Back to Brett's Book Collection

Back to Baseball

by Doug Feldmann

Dizzy and the Gas House Gang: The 1934 St. Louis Cardinals and Depression-Era Baseball


I bought this book partly to let my Grandfather read and partly because of my own intense interest in the history of my favorite baseball team. The Cardinals have a rich and winning tradition, but you would be hard-pressed to find a more colorful group of characters than those on the 1934 "Gas House Gang" St. Louis Cardinals team. From the crazy Dean boys to the no nonsense (some would say dirty) play of Leo "the Lip" Durocher, this team wasn't expected to do too much in 1934, but much like the Cardinals of 2004, they defied the experts and took the N.L. Pennant. (Much to my chagrin, the 2004 edition decided not to show up for the World Series, but that's a story for another day.) Unlike the 2004 Cardinals, the 1934 team had to scrap and battle all year and really weren't in the clear until the waning days of the regular season. This is as much the story of Dizzy Dean as it is the 1934 Cards, because he and his younger borther Paul made that team go, and had 49 wins between them in 1934! When Dizzy sat out because of a contract dispute, it caused much consternation among the fans. The team seemed to thrive on adversity and disputes, because they kept on pushing and finished strong in September to beat out the New York Giants, who were heavily favored to win that year. Any fan of the Cardinals, and really of famous baseball history, will want to own this book. It is a well-written and endlessly fascinating look into baseball 1930's style. I can almost picture what my Grandpa saw back in 1934, Sportsman's Park on a Sunday afternoon with Dizzy Dean and Carl Hubbell, the aces of the Cards and the Giants respectively, going at it. 205 pp.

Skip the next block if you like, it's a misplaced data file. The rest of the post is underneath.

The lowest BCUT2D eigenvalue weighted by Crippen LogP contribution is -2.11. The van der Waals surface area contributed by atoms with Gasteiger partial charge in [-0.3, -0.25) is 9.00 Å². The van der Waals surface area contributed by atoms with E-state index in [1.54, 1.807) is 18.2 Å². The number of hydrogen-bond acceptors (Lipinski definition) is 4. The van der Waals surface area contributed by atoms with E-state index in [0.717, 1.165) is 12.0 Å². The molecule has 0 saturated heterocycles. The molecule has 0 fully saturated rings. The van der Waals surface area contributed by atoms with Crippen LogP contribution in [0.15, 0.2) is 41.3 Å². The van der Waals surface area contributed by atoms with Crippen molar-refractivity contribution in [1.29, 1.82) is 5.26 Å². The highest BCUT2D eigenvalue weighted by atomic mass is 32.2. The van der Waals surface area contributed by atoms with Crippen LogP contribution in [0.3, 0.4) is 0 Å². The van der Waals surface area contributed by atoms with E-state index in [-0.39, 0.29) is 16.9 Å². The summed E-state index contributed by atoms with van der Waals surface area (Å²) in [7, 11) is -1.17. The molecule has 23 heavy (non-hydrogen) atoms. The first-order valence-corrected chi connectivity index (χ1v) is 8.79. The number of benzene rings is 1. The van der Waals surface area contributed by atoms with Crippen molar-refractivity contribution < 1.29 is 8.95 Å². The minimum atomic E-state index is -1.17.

email me at:

In Association with